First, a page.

Two (or more) pieces of binary code are identical if they have the same syntax, i.e., the same representation. The binary code can be represented in different ways such as an hexadecimal string of raw bytes, a sequence of disassembled instructions, or a control-flow graph. Determining if several pieces of binary code are identical is a Boolean decision (either they are identical or not) that it is easy to check: simply apply a cryptographic hash (e.g., SHA256) to the contents of each piece.
Two pieces of binary code are equivalent if they have the same semantics, i.e., if they offer exactly the same functionality
Structural similarity compares graph representations of binary code (e.g., control flow graphs, callgraphs). It sits between syntactic and semantic similarity.
Each tool performs this to a different degree.
This is a good question. There are several, and for brevity here is a list from WhatsUpWithWhatsApp 2019:
- Radare2 (radiff2)
- Depends on analysis output of SRE tools like IDA or Ghidra.
- Version Tracking Tool
Which tool to use depends. The linked presentation walks through the pros and cons of each of the tools listed (except Ghidra). Check out the presentation and get an idea for yourself. In this course, we will focus on Ghidra and its Version Tracking tool.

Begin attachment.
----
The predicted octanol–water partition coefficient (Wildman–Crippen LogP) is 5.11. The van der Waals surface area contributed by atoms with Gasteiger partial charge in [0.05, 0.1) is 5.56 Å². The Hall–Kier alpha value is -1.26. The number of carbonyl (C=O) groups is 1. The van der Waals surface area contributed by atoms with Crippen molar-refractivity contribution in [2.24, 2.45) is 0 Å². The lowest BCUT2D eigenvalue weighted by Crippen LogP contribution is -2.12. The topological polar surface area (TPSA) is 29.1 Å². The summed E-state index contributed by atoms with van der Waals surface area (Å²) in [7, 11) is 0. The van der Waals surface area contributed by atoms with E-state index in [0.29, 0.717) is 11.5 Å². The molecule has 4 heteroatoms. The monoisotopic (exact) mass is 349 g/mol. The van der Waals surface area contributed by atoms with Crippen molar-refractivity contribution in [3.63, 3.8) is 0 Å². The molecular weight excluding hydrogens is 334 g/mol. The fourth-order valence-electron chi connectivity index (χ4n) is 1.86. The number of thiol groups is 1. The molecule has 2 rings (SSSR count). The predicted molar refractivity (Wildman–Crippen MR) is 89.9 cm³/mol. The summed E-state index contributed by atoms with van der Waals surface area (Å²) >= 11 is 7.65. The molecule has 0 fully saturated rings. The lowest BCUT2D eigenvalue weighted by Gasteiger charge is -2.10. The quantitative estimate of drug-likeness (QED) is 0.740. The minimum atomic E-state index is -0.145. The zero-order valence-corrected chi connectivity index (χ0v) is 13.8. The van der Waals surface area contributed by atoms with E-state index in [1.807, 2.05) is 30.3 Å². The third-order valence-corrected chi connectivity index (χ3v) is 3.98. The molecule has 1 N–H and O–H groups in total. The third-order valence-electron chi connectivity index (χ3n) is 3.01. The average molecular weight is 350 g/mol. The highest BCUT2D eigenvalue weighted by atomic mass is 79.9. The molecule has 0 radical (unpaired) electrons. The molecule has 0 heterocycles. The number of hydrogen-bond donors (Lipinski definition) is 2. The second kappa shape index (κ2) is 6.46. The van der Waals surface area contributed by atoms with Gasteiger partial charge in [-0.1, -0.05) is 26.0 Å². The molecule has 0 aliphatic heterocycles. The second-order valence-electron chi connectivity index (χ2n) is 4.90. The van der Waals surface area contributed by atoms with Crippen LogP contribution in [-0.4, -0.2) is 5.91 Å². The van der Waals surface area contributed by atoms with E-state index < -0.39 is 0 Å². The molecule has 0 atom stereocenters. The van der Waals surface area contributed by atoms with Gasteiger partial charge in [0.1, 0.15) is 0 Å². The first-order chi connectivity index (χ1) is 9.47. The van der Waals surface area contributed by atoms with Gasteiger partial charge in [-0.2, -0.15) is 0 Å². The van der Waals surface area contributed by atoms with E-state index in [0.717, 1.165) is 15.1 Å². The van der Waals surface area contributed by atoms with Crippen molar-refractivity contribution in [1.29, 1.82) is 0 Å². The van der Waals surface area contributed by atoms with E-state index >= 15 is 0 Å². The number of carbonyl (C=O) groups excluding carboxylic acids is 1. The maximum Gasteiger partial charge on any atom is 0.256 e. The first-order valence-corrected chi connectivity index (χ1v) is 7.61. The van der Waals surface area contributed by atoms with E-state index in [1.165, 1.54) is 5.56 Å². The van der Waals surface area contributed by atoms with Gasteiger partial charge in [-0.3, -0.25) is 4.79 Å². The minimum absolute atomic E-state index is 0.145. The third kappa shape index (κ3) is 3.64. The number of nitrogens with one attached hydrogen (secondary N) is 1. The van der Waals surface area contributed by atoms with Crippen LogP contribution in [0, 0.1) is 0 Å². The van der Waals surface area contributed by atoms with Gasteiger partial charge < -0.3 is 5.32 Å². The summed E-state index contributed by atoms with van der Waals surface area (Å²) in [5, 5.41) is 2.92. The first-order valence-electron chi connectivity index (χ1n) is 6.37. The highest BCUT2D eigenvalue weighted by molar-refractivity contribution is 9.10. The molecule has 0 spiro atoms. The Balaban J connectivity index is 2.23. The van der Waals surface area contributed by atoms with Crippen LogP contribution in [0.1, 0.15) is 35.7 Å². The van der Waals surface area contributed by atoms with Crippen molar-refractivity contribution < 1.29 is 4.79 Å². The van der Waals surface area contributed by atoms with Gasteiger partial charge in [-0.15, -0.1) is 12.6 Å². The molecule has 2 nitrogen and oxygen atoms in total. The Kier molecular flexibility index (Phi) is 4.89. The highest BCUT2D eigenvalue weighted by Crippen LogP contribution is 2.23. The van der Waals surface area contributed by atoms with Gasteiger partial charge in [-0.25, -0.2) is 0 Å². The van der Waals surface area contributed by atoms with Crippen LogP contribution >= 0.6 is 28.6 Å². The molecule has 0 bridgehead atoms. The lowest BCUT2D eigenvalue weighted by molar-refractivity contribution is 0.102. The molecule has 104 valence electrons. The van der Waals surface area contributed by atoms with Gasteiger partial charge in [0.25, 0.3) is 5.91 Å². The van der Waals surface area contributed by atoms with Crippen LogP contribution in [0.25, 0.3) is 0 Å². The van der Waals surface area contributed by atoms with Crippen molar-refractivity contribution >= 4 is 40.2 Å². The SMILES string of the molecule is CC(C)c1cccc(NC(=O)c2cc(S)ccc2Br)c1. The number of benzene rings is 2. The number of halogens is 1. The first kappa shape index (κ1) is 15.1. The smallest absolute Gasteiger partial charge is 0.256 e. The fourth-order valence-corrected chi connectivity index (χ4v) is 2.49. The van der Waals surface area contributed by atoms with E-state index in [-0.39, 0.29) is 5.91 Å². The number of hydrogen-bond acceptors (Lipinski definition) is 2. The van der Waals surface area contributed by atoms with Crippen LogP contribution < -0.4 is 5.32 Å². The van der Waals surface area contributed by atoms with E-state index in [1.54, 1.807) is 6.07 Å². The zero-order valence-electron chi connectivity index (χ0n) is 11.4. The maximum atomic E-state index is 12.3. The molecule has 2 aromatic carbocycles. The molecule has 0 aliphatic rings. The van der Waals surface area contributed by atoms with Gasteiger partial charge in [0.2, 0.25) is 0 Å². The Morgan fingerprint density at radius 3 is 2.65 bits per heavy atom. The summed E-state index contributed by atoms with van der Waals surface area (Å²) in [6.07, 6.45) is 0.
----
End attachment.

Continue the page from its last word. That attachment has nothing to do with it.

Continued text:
- No binary diffing tool out of the box will highlight *which* changes you’re likely to care about. That will still take learning the tools to optimize their findings and doing some RE of your own.
- Using a variety of different RE techniques can help you get to the answer faster Jailbreak2019.WhatsUpWithWhatsApp.pdf
No binary diffing tool will highlight the differences out of the box. There are too many variables in the equation. Each tool has a separate workflow that will need to be tried, tested, and evolved. The skill of reverse engineering will need to be added to the analysis to get the value required for understanding the underlying vulnerability.